Saturday, April 12, 2008
(Second in the series beginning with “Popularity Contest: Barack Obama for Student Council President,” published April 5, 2008.)
Corporate America has a tendency to make exceptional things mediocre. Katie Couric is one of them – not personally, but her public persona as the anchor for the CBS Evening News.
I’m a big fan of Katie whose intelligent reporting and ingratiating way made NBC’s Today Show worth watching. And so I followed her when she moved to CBS a year and half ago, to the point of watching back to back newscasts, first by Brian Williams at 6:30 PM, and then Katie at 7 o’clock which is how they play in my market.
Her first few shows were an excellent beginning, like mini-versions of “60 Minutes” – “30 Minutes” some reviewers called it – but with personality worth watching. The format wasn’t perfect, but had the potential to offer us, finally, a more interesting, more informative take, not just on the news in the simplest sense, but on what was really happening.
Unfortunately, because ratings did not immediately respond, CBS News senior management proceeded to do its spineless, least creative best to force the format, and Katie with it, into becoming one more talking head. Apparently, none of these wuskids ever took “Marketing 101: Product Differentiation,” nor were the aware of the legendary, albeit slow to catch on successes of “The Dick Van Dyke Show,” “Seinfeld,” and, more recently, “30 Rock.” I know they’re not news shows, but the examples are still valid.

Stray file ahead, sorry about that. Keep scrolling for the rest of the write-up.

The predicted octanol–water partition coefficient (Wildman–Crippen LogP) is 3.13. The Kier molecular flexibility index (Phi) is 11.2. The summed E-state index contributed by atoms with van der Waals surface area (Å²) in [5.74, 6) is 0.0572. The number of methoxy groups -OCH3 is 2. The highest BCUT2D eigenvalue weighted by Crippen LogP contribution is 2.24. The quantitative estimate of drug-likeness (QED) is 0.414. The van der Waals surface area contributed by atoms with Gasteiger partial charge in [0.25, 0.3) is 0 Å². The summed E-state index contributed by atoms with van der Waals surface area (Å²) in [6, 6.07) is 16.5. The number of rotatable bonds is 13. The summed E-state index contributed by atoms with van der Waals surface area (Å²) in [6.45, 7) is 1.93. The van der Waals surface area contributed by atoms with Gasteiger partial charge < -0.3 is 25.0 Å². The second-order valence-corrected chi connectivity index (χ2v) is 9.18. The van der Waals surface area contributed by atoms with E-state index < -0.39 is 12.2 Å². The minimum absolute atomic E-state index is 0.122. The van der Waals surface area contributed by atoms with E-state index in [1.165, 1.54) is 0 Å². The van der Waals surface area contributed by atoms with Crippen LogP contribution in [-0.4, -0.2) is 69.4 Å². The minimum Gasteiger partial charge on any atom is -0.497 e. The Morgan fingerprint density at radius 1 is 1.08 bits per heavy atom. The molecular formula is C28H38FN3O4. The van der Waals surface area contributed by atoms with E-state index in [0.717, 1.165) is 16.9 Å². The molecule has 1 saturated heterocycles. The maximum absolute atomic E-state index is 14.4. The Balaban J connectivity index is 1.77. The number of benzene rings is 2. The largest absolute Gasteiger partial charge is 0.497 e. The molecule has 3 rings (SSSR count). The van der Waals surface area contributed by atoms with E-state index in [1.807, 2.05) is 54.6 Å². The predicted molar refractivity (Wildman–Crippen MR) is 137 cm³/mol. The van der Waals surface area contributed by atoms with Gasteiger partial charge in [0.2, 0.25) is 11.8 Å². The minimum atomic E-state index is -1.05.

And now they wonder why they’re still in third place. In the process of making their product ordinary, they reduced the ratings to nothing more than a popularity contest, and lost. Imitation may be flattering, but it’s not necessarily smart business in a creative medium like television. Katie Couric is not supposed to be Brian Williams with you know what. She is her own person whose unique talents should have been nurtured and given time to attract the attention they deserve.
Not wanting to blame themselves, they’re replacing the one good thing the Evening News has going for it. Sad to report, and with considerable irony, between anchor and network management, Katie is the only one with balls.